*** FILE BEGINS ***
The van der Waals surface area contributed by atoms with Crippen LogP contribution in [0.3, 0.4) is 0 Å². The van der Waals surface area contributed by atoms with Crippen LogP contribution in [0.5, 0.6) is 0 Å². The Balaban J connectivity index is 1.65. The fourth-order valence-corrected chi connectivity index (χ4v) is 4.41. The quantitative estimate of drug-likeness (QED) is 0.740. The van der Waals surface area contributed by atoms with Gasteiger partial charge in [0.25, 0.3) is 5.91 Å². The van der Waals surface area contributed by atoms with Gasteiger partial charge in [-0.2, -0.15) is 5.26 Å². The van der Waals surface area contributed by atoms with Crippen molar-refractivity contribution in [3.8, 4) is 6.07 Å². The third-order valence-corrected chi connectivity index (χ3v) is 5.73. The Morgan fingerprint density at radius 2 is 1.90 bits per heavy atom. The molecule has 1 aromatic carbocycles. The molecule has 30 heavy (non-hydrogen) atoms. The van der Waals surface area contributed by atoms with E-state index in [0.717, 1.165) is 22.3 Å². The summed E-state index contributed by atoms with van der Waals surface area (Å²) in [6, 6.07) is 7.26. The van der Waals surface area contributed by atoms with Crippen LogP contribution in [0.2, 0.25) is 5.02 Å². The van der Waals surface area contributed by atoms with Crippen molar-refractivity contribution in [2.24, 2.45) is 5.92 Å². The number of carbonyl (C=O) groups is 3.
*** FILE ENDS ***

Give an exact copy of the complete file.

The van der Waals surface area contributed by atoms with Crippen LogP contribution in [0.3, 0.4) is 0 Å². The van der Waals surface area contributed by atoms with Crippen LogP contribution in [0.5, 0.6) is 0 Å². The Balaban J connectivity index is 1.65. The fourth-order valence-corrected chi connectivity index (χ4v) is 4.41. The quantitative estimate of drug-likeness (QED) is 0.740. The van der Waals surface area contributed by atoms with Gasteiger partial charge in [0.25, 0.3) is 5.91 Å². The van der Waals surface area contributed by atoms with Gasteiger partial charge in [-0.2, -0.15) is 5.26 Å². The van der Waals surface area contributed by atoms with Crippen molar-refractivity contribution in [3.8, 4) is 6.07 Å². The third-order valence-corrected chi connectivity index (χ3v) is 5.73. The Morgan fingerprint density at radius 2 is 1.90 bits per heavy atom. The molecule has 1 aromatic carbocycles. The molecule has 30 heavy (non-hydrogen) atoms. The van der Waals surface area contributed by atoms with E-state index in [0.717, 1.165) is 22.3 Å². The summed E-state index contributed by atoms with van der Waals surface area (Å²) in [6, 6.07) is 7.26. The van der Waals surface area contributed by atoms with Crippen LogP contribution in [0.2, 0.25) is 5.02 Å². The van der Waals surface area contributed by atoms with Crippen molar-refractivity contribution in [2.24, 2.45) is 5.92 Å². The number of carbonyl (C=O) groups is 3.